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Take fiber arts classes at the Winsted Arts Center
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May 4, 2015

By Starrla Cray
Associate Editor

WINSTED, MN – Soft, colorful, and calming, fiber art is the newest trend in the Winsted art community.

“It’s a very forgiving medium, so it’s good for beginners,” said fiber artist Amanda Doster, who recently began teaching classes at the Winsted Arts Center.

The medium is also versatile, and Doster has made everything from felt “paintings” to three-dimensional masks.

She primarily works with wool sheep fibers, but also incorporates fiber from alpacas, goats, and plants.

Material can be purchased raw (straight off the animal), or ready to use. Raw fiber needs to be washed and combed. If desired, it can also be dyed.

“Dyeing is really fun,” Doster said, explaining that various techniques can be used.

One method involves mixing dye packets with water and an acid, such as vinegar. The color is then set into the fiber with heat.

“During the summer, I like to do ice dyeing,” Doster said. “It gives it a tie-dye effect.”

Just like it sounds, ice dyeing incorporates layers of ice cubes to mix with fiber and dyes in multiple hues.

For anyone who hasn’t experienced fiber art, Doster encourages them to give it a try – they might be surprised.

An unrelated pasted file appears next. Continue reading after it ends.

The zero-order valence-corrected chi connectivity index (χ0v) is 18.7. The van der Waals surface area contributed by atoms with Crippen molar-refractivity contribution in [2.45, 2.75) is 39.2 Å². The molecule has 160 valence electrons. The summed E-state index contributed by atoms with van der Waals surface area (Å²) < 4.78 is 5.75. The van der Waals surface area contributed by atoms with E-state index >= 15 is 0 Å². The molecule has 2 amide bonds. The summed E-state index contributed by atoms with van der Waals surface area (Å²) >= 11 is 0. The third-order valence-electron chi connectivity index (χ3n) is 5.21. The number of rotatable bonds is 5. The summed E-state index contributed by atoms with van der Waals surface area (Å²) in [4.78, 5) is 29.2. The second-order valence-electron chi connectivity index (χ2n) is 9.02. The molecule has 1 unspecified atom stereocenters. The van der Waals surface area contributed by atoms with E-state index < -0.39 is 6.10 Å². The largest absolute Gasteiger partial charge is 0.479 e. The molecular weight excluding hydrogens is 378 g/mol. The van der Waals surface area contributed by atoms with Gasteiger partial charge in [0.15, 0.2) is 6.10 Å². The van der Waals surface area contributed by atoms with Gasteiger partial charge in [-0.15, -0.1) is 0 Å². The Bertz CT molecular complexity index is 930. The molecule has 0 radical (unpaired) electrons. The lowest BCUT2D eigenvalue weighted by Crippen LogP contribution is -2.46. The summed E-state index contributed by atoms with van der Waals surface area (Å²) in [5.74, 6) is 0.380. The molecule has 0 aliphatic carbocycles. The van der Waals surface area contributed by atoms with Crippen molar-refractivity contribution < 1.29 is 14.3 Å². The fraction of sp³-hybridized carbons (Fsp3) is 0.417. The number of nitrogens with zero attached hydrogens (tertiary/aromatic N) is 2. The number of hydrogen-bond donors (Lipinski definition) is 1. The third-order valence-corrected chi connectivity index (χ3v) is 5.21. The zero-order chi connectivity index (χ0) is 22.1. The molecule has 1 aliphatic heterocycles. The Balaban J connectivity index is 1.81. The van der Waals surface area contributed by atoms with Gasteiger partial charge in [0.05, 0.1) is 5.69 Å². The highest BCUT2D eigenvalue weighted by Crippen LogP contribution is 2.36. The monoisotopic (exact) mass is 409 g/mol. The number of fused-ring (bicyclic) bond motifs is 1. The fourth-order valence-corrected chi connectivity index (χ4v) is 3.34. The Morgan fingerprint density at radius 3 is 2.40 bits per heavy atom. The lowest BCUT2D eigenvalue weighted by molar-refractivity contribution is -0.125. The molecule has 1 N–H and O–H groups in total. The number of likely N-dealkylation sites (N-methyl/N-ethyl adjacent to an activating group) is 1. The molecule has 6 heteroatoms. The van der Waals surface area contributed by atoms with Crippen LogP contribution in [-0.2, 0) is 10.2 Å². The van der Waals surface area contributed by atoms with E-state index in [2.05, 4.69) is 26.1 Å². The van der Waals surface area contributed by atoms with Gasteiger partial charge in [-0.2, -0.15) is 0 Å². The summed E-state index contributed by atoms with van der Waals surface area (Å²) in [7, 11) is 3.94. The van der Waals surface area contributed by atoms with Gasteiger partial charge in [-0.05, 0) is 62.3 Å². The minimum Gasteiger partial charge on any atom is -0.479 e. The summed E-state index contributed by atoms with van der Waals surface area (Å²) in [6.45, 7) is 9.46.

She was introduced to the medium through her younger sister, who had decided to make felted angel tree toppers as Christmas presents three years ago.

At first, Doster thought, “that looks boring.”

But then, her sister urged her to try it for herself.

It didn’t take long before Doster was thinking, “Actually, this is kind of fun.”

Pretty soon, Doster was hooked, and had created several one-of-a-kind works of art.

She posted her first project on an online forum, and immediately got positive feedback.

“People were asking if I could make videos with instructions, and they asked if I taught classes,” Doster recalled.

As her skills advanced, Doster began teaching out of her home in between Winsted and New Germany.

“We got such a good response from everybody,” Doster said, adding that this year, she is also teaching at the Winsted Arts Center.

Her first Winsted class in mid-April focused on needle felting – the process of poking wool with a barbed tool until it is felted into the desired shape– and each participant took home a little handmade owl.

The second session, which took place Saturday, delved into wet felting. Doster explained that wet felting works the same way a wool sweater shrinks in the wash; fibers are interlocked using water, soap, and agitation.

Doster’s next class in Winsted will be Saturday, June 6 from 9 to 11 a.m. The topic is weaving, and each participant will take home a small rug woven with un-spun wool and locks. Doster’s work will also be on display that day.

In the future, Doster plans to teach one class each month at the Winsted Arts Center.

So far, all sessions have been suitable for complete beginners. This fall, Doster will add some intermediate to advanced courses, such as sculpting faces and wire framework felting.

Classes are limited to 12 students; if more are interested, a second session will be added. To sign up, go to the Winsted Arts Council website. Doster can also be reached at askdoster@gmail.com.

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